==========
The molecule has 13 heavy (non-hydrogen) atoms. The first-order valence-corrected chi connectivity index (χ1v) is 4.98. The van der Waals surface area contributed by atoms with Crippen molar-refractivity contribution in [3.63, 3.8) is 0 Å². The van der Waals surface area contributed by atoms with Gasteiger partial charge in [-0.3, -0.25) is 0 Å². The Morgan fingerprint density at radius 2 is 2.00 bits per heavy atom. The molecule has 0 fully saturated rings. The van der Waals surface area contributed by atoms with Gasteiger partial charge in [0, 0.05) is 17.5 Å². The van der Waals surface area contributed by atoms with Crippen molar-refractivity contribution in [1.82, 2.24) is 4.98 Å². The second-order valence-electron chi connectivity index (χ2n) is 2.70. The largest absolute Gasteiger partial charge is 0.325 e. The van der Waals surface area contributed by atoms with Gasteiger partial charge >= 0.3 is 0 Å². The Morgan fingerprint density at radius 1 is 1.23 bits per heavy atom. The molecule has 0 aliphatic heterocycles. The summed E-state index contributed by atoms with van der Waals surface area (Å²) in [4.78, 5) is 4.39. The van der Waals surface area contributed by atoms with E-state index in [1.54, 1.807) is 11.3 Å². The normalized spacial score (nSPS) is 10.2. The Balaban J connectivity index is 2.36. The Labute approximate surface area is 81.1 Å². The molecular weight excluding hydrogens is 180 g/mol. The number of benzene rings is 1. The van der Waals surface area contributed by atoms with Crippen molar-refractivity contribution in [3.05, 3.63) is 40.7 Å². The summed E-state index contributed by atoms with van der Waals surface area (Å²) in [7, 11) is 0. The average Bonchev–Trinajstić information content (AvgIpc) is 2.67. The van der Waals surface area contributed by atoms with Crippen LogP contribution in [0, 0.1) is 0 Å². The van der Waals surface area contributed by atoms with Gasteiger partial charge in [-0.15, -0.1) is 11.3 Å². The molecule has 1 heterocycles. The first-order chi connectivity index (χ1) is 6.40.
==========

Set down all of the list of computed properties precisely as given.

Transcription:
The molecule has 13 heavy (non-hydrogen) atoms. The first-order valence-corrected chi connectivity index (χ1v) is 4.98. The van der Waals surface area contributed by atoms with Crippen molar-refractivity contribution in [3.63, 3.8) is 0 Å². The van der Waals surface area contributed by atoms with Gasteiger partial charge in [-0.3, -0.25) is 0 Å². The Morgan fingerprint density at radius 2 is 2.00 bits per heavy atom. The molecule has 0 fully saturated rings. The van der Waals surface area contributed by atoms with Gasteiger partial charge in [0, 0.05) is 17.5 Å². The van der Waals surface area contributed by atoms with Crippen molar-refractivity contribution in [1.82, 2.24) is 4.98 Å². The second-order valence-electron chi connectivity index (χ2n) is 2.70. The largest absolute Gasteiger partial charge is 0.325 e. The van der Waals surface area contributed by atoms with Gasteiger partial charge >= 0.3 is 0 Å². The Morgan fingerprint density at radius 1 is 1.23 bits per heavy atom. The molecule has 0 aliphatic heterocycles. The summed E-state index contributed by atoms with van der Waals surface area (Å²) in [4.78, 5) is 4.39. The van der Waals surface area contributed by atoms with E-state index in [1.54, 1.807) is 11.3 Å². The normalized spacial score (nSPS) is 10.2. The Balaban J connectivity index is 2.36. The Labute approximate surface area is 81.1 Å². The molecular weight excluding hydrogens is 180 g/mol. The number of benzene rings is 1. The van der Waals surface area contributed by atoms with Crippen molar-refractivity contribution in [3.05, 3.63) is 40.7 Å². The summed E-state index contributed by atoms with van der Waals surface area (Å²) in [7, 11) is 0. The average Bonchev–Trinajstić information content (AvgIpc) is 2.67. The van der Waals surface area contributed by atoms with Crippen LogP contribution in [0, 0.1) is 0 Å². The van der Waals surface area contributed by atoms with Gasteiger partial charge in [-0.15, -0.1) is 11.3 Å². The molecule has 1 heterocycles. The first-order chi connectivity index (χ1) is 6.40.